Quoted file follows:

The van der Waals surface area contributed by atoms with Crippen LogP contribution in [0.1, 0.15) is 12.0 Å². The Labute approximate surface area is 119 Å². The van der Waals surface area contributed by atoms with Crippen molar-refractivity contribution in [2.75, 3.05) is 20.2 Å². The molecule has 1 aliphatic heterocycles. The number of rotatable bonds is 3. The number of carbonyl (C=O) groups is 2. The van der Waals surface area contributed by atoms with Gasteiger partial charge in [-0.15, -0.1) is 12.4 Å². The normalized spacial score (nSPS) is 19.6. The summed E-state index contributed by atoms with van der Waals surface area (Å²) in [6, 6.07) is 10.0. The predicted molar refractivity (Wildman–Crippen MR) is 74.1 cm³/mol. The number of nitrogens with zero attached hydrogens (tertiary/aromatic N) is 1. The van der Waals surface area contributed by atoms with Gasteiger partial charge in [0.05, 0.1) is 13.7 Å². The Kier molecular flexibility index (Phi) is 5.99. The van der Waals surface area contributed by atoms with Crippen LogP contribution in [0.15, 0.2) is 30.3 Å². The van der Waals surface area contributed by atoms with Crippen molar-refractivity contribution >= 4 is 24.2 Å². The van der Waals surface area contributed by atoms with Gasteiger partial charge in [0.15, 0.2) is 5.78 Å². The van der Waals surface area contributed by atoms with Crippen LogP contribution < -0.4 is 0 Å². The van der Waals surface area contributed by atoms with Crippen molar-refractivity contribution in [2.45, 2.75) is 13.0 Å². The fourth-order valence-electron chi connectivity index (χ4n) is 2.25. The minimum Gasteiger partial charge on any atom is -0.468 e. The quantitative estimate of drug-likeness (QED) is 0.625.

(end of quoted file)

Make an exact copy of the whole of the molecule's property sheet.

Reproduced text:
The van der Waals surface area contributed by atoms with Crippen LogP contribution in [0.1, 0.15) is 12.0 Å². The Labute approximate surface area is 119 Å². The van der Waals surface area contributed by atoms with Crippen molar-refractivity contribution in [2.75, 3.05) is 20.2 Å². The molecule has 1 aliphatic heterocycles. The number of rotatable bonds is 3. The number of carbonyl (C=O) groups is 2. The van der Waals surface area contributed by atoms with Gasteiger partial charge in [-0.15, -0.1) is 12.4 Å². The normalized spacial score (nSPS) is 19.6. The summed E-state index contributed by atoms with van der Waals surface area (Å²) in [6, 6.07) is 10.0. The predicted molar refractivity (Wildman–Crippen MR) is 74.1 cm³/mol. The number of nitrogens with zero attached hydrogens (tertiary/aromatic N) is 1. The van der Waals surface area contributed by atoms with Gasteiger partial charge in [0.05, 0.1) is 13.7 Å². The Kier molecular flexibility index (Phi) is 5.99. The van der Waals surface area contributed by atoms with Crippen LogP contribution in [0.15, 0.2) is 30.3 Å². The van der Waals surface area contributed by atoms with Crippen molar-refractivity contribution >= 4 is 24.2 Å². The van der Waals surface area contributed by atoms with Gasteiger partial charge in [0.15, 0.2) is 5.78 Å². The van der Waals surface area contributed by atoms with Crippen LogP contribution < -0.4 is 0 Å². The van der Waals surface area contributed by atoms with Crippen molar-refractivity contribution in [2.45, 2.75) is 13.0 Å². The fourth-order valence-electron chi connectivity index (χ4n) is 2.25. The minimum Gasteiger partial charge on any atom is -0.468 e. The quantitative estimate of drug-likeness (QED) is 0.625.